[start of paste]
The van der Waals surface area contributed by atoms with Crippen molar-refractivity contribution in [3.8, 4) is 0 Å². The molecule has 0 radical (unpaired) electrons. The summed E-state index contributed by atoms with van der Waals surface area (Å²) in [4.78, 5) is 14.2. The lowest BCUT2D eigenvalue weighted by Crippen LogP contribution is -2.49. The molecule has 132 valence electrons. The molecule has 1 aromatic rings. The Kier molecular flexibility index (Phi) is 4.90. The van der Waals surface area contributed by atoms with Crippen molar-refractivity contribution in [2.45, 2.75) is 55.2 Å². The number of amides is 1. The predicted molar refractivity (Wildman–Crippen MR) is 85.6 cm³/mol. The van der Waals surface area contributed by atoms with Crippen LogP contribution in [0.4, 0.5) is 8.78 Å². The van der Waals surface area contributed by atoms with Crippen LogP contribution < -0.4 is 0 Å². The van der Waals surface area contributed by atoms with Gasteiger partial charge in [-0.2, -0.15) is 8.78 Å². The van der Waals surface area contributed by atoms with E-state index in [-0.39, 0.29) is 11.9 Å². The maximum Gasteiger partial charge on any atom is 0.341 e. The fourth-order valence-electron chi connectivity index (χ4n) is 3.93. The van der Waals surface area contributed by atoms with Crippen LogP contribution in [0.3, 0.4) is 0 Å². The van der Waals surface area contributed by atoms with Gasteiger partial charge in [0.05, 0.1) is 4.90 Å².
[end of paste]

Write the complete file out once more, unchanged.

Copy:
The van der Waals surface area contributed by atoms with Crippen molar-refractivity contribution in [3.8, 4) is 0 Å². The molecule has 0 radical (unpaired) electrons. The summed E-state index contributed by atoms with van der Waals surface area (Å²) in [4.78, 5) is 14.2. The lowest BCUT2D eigenvalue weighted by Crippen LogP contribution is -2.49. The molecule has 132 valence electrons. The molecule has 1 aromatic rings. The Kier molecular flexibility index (Phi) is 4.90. The van der Waals surface area contributed by atoms with Crippen molar-refractivity contribution in [2.45, 2.75) is 55.2 Å². The number of amides is 1. The predicted molar refractivity (Wildman–Crippen MR) is 85.6 cm³/mol. The van der Waals surface area contributed by atoms with Crippen LogP contribution in [0.4, 0.5) is 8.78 Å². The van der Waals surface area contributed by atoms with Crippen LogP contribution < -0.4 is 0 Å². The van der Waals surface area contributed by atoms with Gasteiger partial charge in [-0.2, -0.15) is 8.78 Å². The van der Waals surface area contributed by atoms with E-state index in [-0.39, 0.29) is 11.9 Å². The maximum Gasteiger partial charge on any atom is 0.341 e. The fourth-order valence-electron chi connectivity index (χ4n) is 3.93. The van der Waals surface area contributed by atoms with Crippen LogP contribution in [0.3, 0.4) is 0 Å². The van der Waals surface area contributed by atoms with Gasteiger partial charge in [0.05, 0.1) is 4.90 Å².